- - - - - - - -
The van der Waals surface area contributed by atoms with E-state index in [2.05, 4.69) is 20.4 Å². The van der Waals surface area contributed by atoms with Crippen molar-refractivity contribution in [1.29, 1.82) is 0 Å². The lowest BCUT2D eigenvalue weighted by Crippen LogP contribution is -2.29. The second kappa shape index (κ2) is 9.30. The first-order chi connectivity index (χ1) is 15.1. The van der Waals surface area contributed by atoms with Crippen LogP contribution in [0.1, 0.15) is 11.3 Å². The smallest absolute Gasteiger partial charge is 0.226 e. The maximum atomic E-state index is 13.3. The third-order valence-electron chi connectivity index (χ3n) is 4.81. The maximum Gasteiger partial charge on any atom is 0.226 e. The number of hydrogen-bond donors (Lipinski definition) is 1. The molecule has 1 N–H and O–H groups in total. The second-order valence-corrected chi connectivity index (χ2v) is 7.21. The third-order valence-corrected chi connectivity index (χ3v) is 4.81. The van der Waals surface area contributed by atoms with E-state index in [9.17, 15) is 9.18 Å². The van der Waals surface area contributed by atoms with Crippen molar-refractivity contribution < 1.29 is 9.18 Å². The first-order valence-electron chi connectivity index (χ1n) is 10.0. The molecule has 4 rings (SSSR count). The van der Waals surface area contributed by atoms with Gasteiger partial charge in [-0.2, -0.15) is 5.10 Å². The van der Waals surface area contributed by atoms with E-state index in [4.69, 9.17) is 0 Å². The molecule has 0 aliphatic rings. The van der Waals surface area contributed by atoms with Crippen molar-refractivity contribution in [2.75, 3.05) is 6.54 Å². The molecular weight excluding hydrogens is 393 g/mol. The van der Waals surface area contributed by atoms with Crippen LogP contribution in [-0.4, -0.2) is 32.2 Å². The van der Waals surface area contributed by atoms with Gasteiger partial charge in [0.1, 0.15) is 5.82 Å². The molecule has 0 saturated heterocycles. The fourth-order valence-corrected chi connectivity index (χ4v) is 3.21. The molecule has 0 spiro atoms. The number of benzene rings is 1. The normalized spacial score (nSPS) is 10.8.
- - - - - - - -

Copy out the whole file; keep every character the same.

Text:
The van der Waals surface area contributed by atoms with E-state index in [2.05, 4.69) is 20.4 Å². The van der Waals surface area contributed by atoms with Crippen molar-refractivity contribution in [1.29, 1.82) is 0 Å². The lowest BCUT2D eigenvalue weighted by Crippen LogP contribution is -2.29. The second kappa shape index (κ2) is 9.30. The first-order chi connectivity index (χ1) is 15.1. The van der Waals surface area contributed by atoms with Crippen LogP contribution in [0.1, 0.15) is 11.3 Å². The smallest absolute Gasteiger partial charge is 0.226 e. The maximum atomic E-state index is 13.3. The third-order valence-electron chi connectivity index (χ3n) is 4.81. The maximum Gasteiger partial charge on any atom is 0.226 e. The number of hydrogen-bond donors (Lipinski definition) is 1. The molecule has 1 N–H and O–H groups in total. The second-order valence-corrected chi connectivity index (χ2v) is 7.21. The third-order valence-corrected chi connectivity index (χ3v) is 4.81. The van der Waals surface area contributed by atoms with E-state index in [9.17, 15) is 9.18 Å². The van der Waals surface area contributed by atoms with Crippen molar-refractivity contribution < 1.29 is 9.18 Å². The first-order valence-electron chi connectivity index (χ1n) is 10.0. The molecule has 4 rings (SSSR count). The van der Waals surface area contributed by atoms with Gasteiger partial charge in [-0.2, -0.15) is 5.10 Å². The van der Waals surface area contributed by atoms with E-state index in [4.69, 9.17) is 0 Å². The molecule has 0 aliphatic rings. The van der Waals surface area contributed by atoms with Crippen molar-refractivity contribution in [2.75, 3.05) is 6.54 Å². The molecular weight excluding hydrogens is 393 g/mol. The van der Waals surface area contributed by atoms with Crippen LogP contribution in [-0.4, -0.2) is 32.2 Å². The van der Waals surface area contributed by atoms with Gasteiger partial charge in [0.1, 0.15) is 5.82 Å². The molecule has 0 saturated heterocycles. The fourth-order valence-corrected chi connectivity index (χ4v) is 3.21. The molecule has 0 spiro atoms. The number of benzene rings is 1. The normalized spacial score (nSPS) is 10.8.